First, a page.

Newton Heath Dog Training Club offers a range of obedience courses and awards schemes. In addition to our own training courses we also offer dog owners the chance to participate in the Kennel Club Good Citizen Dog scheme.
Since the launch of The Kennel Club’s nation-wide training programme in 1992 for dogs and their owners, the Good Citizen Dog Scheme has become an outstanding success. Over 52,000 dogs have successfully passed the test which is administered through 1,050 training organisations.
The scheme brings together simple exercises such as basic dog training, grooming, exercise, diet, cleaning up after the dog and general healthcare. All dogs are eligible for Good Citizen training, be they pedigree or cross-breed, young or old.
The scheme incorporates four awards – BRONZE, SILVER, GOLD and Puppy Foundation Assessment. Each level involves a gradual development in our understanding of dogs. A trained dog is a happy dog and remember, you can teach an old dog new tricks!
Dog owners also have an obligation to their community and participants will be guided on the joys of responsible dog ownership. The course is straightforward and non-competitive and on successful completion of each of the tests, participants will be awarded a certificate to mark their achievement and a rosette on completion of the Bronze Award.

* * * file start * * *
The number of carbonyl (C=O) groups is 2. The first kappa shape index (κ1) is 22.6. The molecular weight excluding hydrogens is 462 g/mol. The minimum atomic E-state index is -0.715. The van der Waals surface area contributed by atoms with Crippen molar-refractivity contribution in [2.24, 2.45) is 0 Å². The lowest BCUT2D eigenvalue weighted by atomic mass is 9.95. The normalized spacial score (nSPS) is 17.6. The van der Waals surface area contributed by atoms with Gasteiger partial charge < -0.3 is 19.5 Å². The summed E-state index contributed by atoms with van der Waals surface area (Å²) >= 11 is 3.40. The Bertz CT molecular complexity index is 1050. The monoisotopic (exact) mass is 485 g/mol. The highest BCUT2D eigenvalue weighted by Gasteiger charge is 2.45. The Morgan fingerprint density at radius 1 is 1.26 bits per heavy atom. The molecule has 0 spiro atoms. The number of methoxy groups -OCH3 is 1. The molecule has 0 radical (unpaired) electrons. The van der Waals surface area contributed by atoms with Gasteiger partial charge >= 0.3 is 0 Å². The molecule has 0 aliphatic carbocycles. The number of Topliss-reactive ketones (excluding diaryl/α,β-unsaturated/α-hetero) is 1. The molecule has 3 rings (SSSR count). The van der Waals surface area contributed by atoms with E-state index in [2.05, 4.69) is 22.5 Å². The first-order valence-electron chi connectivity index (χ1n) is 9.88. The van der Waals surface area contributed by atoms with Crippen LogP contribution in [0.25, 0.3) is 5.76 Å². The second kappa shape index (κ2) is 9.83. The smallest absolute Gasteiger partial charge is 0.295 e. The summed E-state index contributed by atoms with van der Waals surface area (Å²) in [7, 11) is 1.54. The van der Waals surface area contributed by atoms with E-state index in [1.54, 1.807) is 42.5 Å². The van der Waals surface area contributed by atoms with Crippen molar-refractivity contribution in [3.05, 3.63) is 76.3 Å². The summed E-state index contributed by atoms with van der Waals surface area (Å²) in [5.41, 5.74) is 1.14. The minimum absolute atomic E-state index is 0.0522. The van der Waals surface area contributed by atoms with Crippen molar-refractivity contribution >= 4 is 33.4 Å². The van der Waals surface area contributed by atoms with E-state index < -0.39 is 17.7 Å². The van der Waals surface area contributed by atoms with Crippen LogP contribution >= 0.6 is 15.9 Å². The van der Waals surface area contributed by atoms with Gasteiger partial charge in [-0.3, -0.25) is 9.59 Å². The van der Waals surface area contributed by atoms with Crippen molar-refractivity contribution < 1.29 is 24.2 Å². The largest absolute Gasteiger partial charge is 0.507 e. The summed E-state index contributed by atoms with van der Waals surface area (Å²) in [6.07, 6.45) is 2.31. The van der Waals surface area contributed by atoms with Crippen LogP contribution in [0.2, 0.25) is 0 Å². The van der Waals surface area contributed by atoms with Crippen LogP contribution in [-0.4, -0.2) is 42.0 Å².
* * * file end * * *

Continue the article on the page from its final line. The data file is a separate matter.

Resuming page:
Here a few training tips for you to think about, however real results are made using techniques such as these with an experienced trainer. After all the trainer has been in the situation you are in with starting fresh with your dog and can give tailored advice for individual problems.
In order to successfully train your dog it must be kept fun, we do this by constantly changing our training classes to create a varied training environment for your dog.
Reward is the main basis for any animal training either through praise, toys or food. It is better to get your dog to do what you want and praise it, get this right and your dog wont want to get things wrong.
Training dogs takes time to succeed, some exercises and behaviours take a long time to train but you will begin to see a change in your dog. This creates a immense sense of achievement when training pays off.
Practice makes perfect, exercises done for short periods frequently help the dog learn without getting bored. This philosophy must be taken home as 1 hour training per week at the club will not be enough. the club trainers will give you advice on exercises to do at home which will speed you to success.
Always ensure that you don’t give up on your dog, do let it ignore a command, but remember to be understanding especially if it’s a new exercise you’re attempting.
Every dog is different this is due to its heritage and breed. Some dogs learn some exercises faster than others, don’t get disheartened – you and your dog will be able to do it too (even if it is a little later)
Always ensure that you are consistent with your commands no matter which member of your family is training your dog. Commands are ideally one word and are different than other commands. For instance don’t use ‘sit down’ use either ‘sit’ or ‘down’ because your dog can’t possibly do both at the same time.
Think about a release command to tell your dog that the exercise is over, for example ‘FINISHED’